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Ashtanga Yoga was founded by K. Pattabhi Jois, and it means “eight-limbed yoga” in Sanskrit. It is a very dynamic and challenging practice.READ MORE
Ashtanga Yoga was founded by K. Pattabhi Jois, and it means “eight-limbed yoga” in Sanskrit. It is a very dynamic and challenging practice that synchronizes breath with a progressive set of poses. The goal of the practice is to produce an intense internal heat that helps to detoxify and purify the body. The series of poses are generally guided by an instructor, and help to develop core strength and tone muscles. The physical (asana) practice is only a portion of the eight-limbed Ashtanga practice. There are also moral and ethical guidelines, breathwork, sense control, meditation and concentration. However, it is believed that one needs to begin with the physical practice before conquering the more advanced aspects of the practice.
Once students memorize the Sun Salutation A and B sequences, as well as the traditional standing pose sequence, they can participate in the Mysore format, which is a self-guided Ashtanga practice with a yoga teacher present for corrections.
A regular practice can have many physical and mental benefits!
Generally classes begin and end with a traditional chant in Sanskrit. You will begin with 10 sun salutations before moving on to the primary series of poses, which takes between 60-90 minutes. Students don’t move on to the intermediate practice until they have fully developed and refined their primary series. The instructor may try to “assist” you go deeper into a pose or help you with your technique. If you don’t want them to assist you, make sure to tell them before class. There may be some poses that you are unable to do, and that’s okay! Everyone develops their Ashtanga practice at their own pace, try to stay humble and be kind to yourself. Finally, classes can be warm but not quite as hot as Hot or Bikram yoga. Be sure to drink lots of water before class so you are well hydrated and expect to get sweaty!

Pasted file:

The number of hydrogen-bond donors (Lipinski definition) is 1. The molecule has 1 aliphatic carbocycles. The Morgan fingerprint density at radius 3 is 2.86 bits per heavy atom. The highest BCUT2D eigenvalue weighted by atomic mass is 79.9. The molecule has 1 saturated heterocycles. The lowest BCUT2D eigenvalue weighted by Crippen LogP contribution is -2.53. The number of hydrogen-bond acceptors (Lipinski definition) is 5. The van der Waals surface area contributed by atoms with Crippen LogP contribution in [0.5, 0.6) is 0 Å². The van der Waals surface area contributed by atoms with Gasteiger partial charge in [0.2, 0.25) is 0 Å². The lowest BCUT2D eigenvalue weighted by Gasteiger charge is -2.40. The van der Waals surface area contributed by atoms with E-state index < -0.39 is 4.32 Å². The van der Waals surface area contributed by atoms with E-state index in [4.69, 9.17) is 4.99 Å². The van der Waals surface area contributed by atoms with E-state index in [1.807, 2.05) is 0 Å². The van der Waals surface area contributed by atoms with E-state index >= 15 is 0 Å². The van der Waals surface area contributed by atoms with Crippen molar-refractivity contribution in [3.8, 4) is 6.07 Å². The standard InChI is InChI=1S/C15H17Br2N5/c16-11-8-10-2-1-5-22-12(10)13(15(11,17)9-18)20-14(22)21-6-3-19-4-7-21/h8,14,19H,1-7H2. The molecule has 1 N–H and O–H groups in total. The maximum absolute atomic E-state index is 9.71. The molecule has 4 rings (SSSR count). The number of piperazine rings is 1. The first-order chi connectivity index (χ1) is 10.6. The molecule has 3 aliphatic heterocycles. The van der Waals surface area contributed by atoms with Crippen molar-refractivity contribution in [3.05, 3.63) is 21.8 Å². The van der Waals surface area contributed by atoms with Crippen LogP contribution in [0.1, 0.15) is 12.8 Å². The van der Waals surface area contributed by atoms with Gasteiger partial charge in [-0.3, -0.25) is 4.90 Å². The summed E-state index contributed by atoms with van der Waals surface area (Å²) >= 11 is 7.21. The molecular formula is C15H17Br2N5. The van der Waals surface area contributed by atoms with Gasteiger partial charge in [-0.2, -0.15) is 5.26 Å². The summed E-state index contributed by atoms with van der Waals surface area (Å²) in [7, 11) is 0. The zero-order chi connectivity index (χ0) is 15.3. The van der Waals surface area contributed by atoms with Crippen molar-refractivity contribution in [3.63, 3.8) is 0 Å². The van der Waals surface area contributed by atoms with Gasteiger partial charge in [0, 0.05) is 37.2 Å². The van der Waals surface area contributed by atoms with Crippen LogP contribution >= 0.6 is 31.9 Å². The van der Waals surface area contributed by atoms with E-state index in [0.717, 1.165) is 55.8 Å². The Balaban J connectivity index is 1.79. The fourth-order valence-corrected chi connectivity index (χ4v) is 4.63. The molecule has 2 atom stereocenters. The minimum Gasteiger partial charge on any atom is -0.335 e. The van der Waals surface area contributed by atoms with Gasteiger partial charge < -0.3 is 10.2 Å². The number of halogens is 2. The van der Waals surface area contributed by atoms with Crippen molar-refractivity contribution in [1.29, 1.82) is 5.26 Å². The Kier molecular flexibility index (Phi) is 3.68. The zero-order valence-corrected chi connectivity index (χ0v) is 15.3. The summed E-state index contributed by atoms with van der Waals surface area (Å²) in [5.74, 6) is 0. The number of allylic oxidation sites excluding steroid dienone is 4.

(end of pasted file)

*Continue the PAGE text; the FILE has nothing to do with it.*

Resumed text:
Choose a mat that is grippy, and a towel to help absorb your sweat.
Leggings can be better to help absorb your sweat, and also help you from slipping out of poses where your legs connect with your arms.
Choose something that’s comfortable, breathable and form-fitting so it won’t get in your way during your practice.
Bricks and straps can help you into poses if you are not quite there yet.
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